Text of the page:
And speaking of school work, I am probably posting as a form of procrastination for one of my J School assignments -- to contribute to a wiki. While I spent an inordinate amount of time researching the matter at hand -- the concepts of fusion and appropriation as they apply to art and culture -- I am freaking out at posting my research. I fear inadvertent plagiarism. I fear writing something utterly obvious. I fear not getting the links right. I fear being unmasked as some cyber-poseur.

Analyzing my anxiety, I understand myself to be suffering from PTWTSD -- Post Triple Whammy Traumatic Stress Disorder. It is not the wiki per se that poses such a challenge (okay, maybe it is, just a little) but the prospect of catching up on EVERYTHING, cramming the amount of life lived by normal people over the course of three days into a handful of hours.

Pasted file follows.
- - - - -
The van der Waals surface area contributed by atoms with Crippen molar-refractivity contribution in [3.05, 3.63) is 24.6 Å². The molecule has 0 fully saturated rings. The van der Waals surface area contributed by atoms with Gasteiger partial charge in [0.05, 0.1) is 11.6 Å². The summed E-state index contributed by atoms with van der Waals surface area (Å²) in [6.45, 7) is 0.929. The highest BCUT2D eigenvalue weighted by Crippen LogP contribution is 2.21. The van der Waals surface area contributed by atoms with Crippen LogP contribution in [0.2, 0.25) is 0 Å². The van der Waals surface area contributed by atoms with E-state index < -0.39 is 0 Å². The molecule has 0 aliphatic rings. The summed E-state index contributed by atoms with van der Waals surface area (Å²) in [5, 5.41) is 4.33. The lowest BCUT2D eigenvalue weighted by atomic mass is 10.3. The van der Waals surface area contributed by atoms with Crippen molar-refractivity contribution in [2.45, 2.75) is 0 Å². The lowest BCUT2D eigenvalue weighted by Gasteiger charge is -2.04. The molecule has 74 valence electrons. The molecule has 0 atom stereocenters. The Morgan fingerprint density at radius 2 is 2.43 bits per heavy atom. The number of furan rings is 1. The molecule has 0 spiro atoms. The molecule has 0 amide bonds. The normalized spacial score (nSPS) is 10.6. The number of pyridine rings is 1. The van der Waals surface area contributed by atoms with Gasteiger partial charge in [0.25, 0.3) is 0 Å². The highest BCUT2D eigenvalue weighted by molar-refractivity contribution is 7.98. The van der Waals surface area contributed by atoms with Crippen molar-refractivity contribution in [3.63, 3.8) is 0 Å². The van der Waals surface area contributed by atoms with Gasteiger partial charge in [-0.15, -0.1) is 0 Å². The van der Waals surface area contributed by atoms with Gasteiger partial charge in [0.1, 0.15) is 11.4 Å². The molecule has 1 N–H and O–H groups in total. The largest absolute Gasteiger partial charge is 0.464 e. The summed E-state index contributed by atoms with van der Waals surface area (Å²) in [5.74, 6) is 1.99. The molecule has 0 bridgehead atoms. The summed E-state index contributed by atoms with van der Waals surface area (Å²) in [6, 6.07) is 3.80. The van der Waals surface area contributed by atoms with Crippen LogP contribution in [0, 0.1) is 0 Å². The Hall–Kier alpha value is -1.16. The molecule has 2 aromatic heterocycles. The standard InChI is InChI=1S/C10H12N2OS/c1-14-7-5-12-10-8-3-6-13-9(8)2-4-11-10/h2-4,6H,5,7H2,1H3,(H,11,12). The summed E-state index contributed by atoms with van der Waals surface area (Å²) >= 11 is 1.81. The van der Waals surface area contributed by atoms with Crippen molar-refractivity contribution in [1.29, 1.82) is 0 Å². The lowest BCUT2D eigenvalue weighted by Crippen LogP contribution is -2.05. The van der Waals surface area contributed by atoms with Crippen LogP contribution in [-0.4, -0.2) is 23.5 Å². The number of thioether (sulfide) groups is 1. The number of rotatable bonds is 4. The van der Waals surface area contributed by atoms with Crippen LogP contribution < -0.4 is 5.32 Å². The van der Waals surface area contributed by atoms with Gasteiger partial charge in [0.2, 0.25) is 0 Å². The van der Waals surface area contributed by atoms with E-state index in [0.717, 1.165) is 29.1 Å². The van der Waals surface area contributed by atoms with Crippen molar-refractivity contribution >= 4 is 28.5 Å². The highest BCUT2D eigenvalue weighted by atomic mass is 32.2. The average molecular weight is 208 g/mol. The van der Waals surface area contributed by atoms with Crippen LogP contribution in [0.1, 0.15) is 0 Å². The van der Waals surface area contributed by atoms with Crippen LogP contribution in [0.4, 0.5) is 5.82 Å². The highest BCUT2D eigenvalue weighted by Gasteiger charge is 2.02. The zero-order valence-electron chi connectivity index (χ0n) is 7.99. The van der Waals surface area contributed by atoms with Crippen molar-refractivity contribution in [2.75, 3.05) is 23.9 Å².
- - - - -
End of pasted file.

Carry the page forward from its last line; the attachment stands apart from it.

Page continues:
And then there is the Mondayness of it all. The suckiness of Mondays is a universal truth. Having PTWTSD on a Monday is a heavy cross to bear.

But HOBB's delicious leftover turkey helps. So does the misappropriation of Christian imagery in the context of a blog post about the after-affects of Jewish ritual observance. But the fun is in the fusion. Or confusion. Or the fact that unless something science fictiony happens, Monday will eventually morph into Tuesday, which will be exponentially less sucky than today for a million reasons, chiefly because by then I am sure to have posted my wiki entry.

Thursday, September 02, 2010

Bungalow Babe in the Big University. Part One.

Today, dear reader, was DAY ONE of the fabulous adventure of Bungalow Babe in the Big University, occasioning this special blog-within-a-blog post.

(If I had the cyber-savvy, I would have fiddled with the name of this blog, adding a carrot pointing upward to the words "Big University" but since I have no idea how to do that I'm taking this low-tech approach. It is a skill on my To-Do list for this year.)